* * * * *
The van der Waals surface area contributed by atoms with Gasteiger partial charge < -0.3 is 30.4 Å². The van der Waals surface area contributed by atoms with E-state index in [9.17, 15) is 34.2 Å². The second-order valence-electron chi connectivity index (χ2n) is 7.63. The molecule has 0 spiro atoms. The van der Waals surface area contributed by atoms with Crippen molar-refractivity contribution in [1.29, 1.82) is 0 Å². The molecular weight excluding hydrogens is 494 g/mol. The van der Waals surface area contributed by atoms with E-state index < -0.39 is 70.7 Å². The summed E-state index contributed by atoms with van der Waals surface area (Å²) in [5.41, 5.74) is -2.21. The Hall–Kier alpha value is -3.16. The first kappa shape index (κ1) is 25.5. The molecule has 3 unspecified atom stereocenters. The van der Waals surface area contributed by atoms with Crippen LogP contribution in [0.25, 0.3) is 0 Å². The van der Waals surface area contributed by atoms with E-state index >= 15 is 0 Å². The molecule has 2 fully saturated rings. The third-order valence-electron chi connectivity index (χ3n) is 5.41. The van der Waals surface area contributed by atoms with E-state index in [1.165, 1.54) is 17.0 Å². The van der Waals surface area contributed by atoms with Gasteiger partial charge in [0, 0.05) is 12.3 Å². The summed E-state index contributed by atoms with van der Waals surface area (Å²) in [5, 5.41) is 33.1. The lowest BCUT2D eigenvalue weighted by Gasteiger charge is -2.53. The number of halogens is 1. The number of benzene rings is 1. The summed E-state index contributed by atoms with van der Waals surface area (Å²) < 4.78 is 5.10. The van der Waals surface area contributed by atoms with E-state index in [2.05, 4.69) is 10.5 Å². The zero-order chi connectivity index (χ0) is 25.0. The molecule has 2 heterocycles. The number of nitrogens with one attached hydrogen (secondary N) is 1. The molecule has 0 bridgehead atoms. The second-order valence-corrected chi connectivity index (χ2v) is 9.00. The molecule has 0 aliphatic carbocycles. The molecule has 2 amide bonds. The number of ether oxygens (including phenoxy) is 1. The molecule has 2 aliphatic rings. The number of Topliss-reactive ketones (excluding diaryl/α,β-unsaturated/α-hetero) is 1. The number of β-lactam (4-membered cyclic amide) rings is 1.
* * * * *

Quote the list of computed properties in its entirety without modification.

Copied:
The van der Waals surface area contributed by atoms with Gasteiger partial charge < -0.3 is 30.4 Å². The van der Waals surface area contributed by atoms with E-state index in [9.17, 15) is 34.2 Å². The second-order valence-electron chi connectivity index (χ2n) is 7.63. The molecule has 0 spiro atoms. The van der Waals surface area contributed by atoms with Crippen molar-refractivity contribution in [1.29, 1.82) is 0 Å². The molecular weight excluding hydrogens is 494 g/mol. The van der Waals surface area contributed by atoms with E-state index < -0.39 is 70.7 Å². The summed E-state index contributed by atoms with van der Waals surface area (Å²) in [5.41, 5.74) is -2.21. The Hall–Kier alpha value is -3.16. The first kappa shape index (κ1) is 25.5. The molecule has 3 unspecified atom stereocenters. The van der Waals surface area contributed by atoms with Crippen LogP contribution in [0.25, 0.3) is 0 Å². The van der Waals surface area contributed by atoms with E-state index >= 15 is 0 Å². The molecule has 2 fully saturated rings. The third-order valence-electron chi connectivity index (χ3n) is 5.41. The van der Waals surface area contributed by atoms with E-state index in [1.165, 1.54) is 17.0 Å². The van der Waals surface area contributed by atoms with Gasteiger partial charge in [0, 0.05) is 12.3 Å². The summed E-state index contributed by atoms with van der Waals surface area (Å²) in [5, 5.41) is 33.1. The lowest BCUT2D eigenvalue weighted by Gasteiger charge is -2.53. The number of halogens is 1. The number of benzene rings is 1. The summed E-state index contributed by atoms with van der Waals surface area (Å²) < 4.78 is 5.10. The van der Waals surface area contributed by atoms with E-state index in [2.05, 4.69) is 10.5 Å². The zero-order chi connectivity index (χ0) is 25.0. The molecule has 2 heterocycles. The number of nitrogens with one attached hydrogen (secondary N) is 1. The molecule has 0 bridgehead atoms. The second-order valence-corrected chi connectivity index (χ2v) is 9.00. The molecule has 0 aliphatic carbocycles. The molecule has 2 amide bonds. The number of ether oxygens (including phenoxy) is 1. The molecule has 2 aliphatic rings. The number of Topliss-reactive ketones (excluding diaryl/α,β-unsaturated/α-hetero) is 1. The number of β-lactam (4-membered cyclic amide) rings is 1.